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The Fine Art of Waddling
Natural History, March 2001

When Tim Griffin and Rodger Kram set out to study how penguins walk, they didn’t expect to be impressed. Compared with long-legged ostriches striding across a plain, waddling penguins come up short. Underwater they may be able to race like torpedoes in tuxedos, but on land they are more apt to evoke laughter than to inspire respect.

Previous research on penguins seemed to back up the laughter with hard numbers. Pound for pound, a penguin on land uses twice as much energy as other animals of its size to walk a given distance. Scientists laid the blame for this expense on waddling, the (presumably) energetically costly business of
the bird’s throwing its body first to one side and then to the other as it walks.

Griffin and Kram, both at the University of California, Berkeley, decided to test the assumption by measuring the work involved in waddling. So they filmed emperor penguins walking over a force-sensitive plate. Their data enabled them to calculate not just the force of each step but also the direction in which the force was acting and how fast the penguins were moving.

Similar studies on humans and other land animals have shown that walking is a surprisingly efficient way to move. Planting a foot in front of your body as you walk forward, you rise up slightly. Once your body is positioned directly above the foot, you start to fall forward and downward. In this process, much of the kinetic energy of your forward movement is turned into gravitational energy, which is then transformed into moving forward again. The same process occurs when a pendulum converts the energy it derives from moving side to side into moving upward against gravity A walking person is like a pendulum turned upside down. Taking advantage of gravity this way saves lots of energy. Experiments have shown, for example, that a person’s muscles need to supply only 35 percent of the work they would have to perform if there were no inverted pendulum involved. As the walker “falls” with each step, the muscles manage to recover 65 percent of the energy they put into a stride.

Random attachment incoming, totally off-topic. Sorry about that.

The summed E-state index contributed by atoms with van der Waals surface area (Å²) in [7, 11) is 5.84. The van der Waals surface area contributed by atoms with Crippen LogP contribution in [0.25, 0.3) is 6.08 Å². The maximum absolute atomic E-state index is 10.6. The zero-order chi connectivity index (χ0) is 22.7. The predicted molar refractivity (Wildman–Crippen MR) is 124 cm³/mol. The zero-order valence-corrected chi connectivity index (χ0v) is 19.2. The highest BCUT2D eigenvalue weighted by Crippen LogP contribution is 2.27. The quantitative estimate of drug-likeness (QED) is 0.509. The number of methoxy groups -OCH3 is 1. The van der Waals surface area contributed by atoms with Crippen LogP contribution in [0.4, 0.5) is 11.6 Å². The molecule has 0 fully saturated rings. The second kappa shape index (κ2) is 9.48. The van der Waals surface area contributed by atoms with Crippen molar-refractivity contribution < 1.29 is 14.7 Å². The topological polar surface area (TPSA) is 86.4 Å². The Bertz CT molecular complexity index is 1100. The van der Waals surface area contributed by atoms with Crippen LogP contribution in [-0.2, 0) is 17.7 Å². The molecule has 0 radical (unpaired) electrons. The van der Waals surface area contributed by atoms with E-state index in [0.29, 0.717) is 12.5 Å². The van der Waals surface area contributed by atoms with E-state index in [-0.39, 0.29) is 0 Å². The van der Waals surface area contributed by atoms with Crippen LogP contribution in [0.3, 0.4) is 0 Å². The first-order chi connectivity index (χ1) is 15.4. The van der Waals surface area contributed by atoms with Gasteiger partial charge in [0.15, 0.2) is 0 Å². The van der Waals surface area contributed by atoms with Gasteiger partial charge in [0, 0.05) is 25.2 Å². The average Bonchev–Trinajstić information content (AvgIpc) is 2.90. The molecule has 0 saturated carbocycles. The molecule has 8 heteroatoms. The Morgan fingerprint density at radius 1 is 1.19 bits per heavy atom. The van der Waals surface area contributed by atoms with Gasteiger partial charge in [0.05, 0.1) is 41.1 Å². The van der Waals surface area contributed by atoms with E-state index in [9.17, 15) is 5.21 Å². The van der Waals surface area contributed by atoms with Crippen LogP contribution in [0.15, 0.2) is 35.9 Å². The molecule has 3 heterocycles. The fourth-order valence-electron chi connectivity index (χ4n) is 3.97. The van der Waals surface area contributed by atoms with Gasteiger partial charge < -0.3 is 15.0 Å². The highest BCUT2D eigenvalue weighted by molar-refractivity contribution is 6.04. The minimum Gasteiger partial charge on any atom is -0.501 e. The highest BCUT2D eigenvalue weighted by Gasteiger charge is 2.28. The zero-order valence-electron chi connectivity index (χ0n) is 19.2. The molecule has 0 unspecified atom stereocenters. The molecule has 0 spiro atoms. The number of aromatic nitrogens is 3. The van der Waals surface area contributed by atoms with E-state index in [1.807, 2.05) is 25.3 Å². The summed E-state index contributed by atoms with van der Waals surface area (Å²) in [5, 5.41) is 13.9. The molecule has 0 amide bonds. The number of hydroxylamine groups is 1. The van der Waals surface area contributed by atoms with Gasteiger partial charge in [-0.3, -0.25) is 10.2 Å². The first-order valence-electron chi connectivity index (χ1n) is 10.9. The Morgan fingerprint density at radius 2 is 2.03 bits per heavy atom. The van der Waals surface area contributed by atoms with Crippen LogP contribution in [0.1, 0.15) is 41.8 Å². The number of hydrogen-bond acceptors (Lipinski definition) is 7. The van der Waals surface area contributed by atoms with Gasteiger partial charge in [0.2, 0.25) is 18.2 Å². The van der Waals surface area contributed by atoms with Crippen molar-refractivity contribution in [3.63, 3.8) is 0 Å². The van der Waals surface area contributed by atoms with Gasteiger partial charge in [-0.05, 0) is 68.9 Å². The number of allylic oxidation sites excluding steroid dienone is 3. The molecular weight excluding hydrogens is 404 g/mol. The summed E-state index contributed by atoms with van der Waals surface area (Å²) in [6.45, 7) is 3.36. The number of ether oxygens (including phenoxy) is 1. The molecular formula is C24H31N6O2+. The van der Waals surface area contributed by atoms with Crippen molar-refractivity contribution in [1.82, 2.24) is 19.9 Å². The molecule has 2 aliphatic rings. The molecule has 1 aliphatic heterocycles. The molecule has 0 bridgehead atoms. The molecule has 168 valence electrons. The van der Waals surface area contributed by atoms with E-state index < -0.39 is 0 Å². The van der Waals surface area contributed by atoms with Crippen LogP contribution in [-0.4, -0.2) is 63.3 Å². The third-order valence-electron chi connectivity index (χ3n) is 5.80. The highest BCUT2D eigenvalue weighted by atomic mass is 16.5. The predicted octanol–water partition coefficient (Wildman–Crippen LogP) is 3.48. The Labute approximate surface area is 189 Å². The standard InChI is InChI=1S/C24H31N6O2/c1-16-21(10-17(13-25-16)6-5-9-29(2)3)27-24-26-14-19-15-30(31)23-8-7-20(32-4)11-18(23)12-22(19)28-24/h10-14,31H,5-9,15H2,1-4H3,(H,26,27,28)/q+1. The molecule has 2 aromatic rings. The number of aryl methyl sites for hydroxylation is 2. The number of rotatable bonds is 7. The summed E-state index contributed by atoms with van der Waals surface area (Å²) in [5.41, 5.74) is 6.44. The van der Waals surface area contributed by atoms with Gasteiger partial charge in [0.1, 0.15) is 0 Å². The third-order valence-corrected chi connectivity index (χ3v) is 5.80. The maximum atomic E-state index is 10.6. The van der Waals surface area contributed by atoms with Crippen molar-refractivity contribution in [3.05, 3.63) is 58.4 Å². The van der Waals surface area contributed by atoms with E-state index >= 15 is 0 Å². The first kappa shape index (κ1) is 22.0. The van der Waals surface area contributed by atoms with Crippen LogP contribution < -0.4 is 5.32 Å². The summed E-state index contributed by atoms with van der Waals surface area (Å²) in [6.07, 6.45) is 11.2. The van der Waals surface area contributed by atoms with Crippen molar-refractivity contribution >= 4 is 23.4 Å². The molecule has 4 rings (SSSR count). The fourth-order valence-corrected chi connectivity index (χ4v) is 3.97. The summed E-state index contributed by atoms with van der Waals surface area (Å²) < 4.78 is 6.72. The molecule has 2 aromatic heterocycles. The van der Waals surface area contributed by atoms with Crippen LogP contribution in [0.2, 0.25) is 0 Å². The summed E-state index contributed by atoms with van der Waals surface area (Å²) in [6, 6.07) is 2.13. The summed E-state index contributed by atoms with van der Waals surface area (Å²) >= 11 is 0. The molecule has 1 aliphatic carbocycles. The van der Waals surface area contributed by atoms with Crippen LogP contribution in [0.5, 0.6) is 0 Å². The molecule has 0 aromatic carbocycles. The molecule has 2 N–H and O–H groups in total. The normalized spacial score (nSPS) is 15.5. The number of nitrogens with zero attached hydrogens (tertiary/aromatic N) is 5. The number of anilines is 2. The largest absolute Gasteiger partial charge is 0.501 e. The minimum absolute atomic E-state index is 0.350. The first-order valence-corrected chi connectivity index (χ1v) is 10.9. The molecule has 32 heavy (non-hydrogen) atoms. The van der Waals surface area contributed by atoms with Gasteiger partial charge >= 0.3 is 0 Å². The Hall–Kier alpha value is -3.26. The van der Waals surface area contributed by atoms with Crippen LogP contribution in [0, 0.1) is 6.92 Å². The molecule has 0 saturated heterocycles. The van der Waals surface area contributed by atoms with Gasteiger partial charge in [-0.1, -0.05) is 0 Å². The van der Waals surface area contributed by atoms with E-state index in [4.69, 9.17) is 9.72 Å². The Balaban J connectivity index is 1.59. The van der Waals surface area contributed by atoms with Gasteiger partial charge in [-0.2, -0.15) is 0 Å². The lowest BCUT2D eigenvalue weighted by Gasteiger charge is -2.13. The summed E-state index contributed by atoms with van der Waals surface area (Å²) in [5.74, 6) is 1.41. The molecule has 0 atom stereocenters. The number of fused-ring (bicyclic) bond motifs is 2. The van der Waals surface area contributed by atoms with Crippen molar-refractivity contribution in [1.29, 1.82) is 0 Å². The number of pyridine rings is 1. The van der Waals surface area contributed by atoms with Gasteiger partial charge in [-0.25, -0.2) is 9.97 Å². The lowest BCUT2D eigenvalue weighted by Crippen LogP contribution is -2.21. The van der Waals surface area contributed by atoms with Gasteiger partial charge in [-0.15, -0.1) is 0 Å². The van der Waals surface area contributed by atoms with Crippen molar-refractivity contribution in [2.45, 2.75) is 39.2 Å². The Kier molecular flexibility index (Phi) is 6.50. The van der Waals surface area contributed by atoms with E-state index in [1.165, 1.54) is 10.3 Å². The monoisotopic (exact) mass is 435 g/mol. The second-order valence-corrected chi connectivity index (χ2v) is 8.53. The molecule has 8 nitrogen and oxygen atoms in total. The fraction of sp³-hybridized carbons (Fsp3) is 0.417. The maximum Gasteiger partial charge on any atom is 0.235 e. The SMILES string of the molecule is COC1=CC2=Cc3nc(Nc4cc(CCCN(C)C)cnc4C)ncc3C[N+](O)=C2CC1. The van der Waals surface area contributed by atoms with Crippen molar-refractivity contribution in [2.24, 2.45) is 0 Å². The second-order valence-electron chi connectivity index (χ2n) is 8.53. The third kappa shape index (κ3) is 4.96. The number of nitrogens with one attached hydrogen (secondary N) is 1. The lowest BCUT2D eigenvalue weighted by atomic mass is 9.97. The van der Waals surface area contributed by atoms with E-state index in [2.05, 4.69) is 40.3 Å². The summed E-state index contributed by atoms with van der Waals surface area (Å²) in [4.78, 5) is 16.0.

Griffin and Kram were amazed to discover that in this respect the penguins were actually superior to humans, recovering up to 80 percent of the energy they put into each step among the highest rates ever recorded for any animal. How is this possible? Penguins not only rise and fall along the line in which they are walking (as we do); they also swing their bodies from side to side like pendulums. This side-to-side waddling provides additional energy for fighting gravity.

Energy from this sideways movement helps the penguin reach an upright position when only one leg is on the ground. As the bird swings back-or rather, falls-to the opposite side, it uses gravitational energy both to move sideways and to step forward.

Biologists have given waddling a bad rap, suggest Griffin and Kram. Penguins do pay a steep price to walk, but the researchers claim that waddling is not to blame. Instead, they propose, the trouble comes from having such short legs. Long-legged animals with longer strides maintain contact with the ground for more time during each step than do short-legged creatures. This allows a long-legged creature to use slower-working, more efficient muscle fibers. An emperor penguin is a hefty bird, weighing about forty pounds-in the same range as the flightless South American rhea, which is similar to an ostrich. But the emperor’s legs are only one-third the length of the rhea’s, or only about as long as those of the guinea fowl, a bird weighing only three pounds. Moving a rhea’s body around on a guinea fowl’s legs, a penguin has no choice but to use a lot of energy.

Like many animals, penguins are caught in a biomechanical bind. With their flipperlike wings, they are well adapted for swimming, and their short legs may help reduce drag underwater. But because they’re birds and not fish, penguins cannot completely give up life on land, where they find mates, lay their eggs, and raise their chicks. Emperors are, in fact, champion walkers, traversing up to 150 miles of frozen sea ice to reach their winter rookeries. Far from wasting energy, waddling may help keep a penguin alive.

Copyright 2001, Carl Zimmer. Reproduction or distribution is prohibited without permission.

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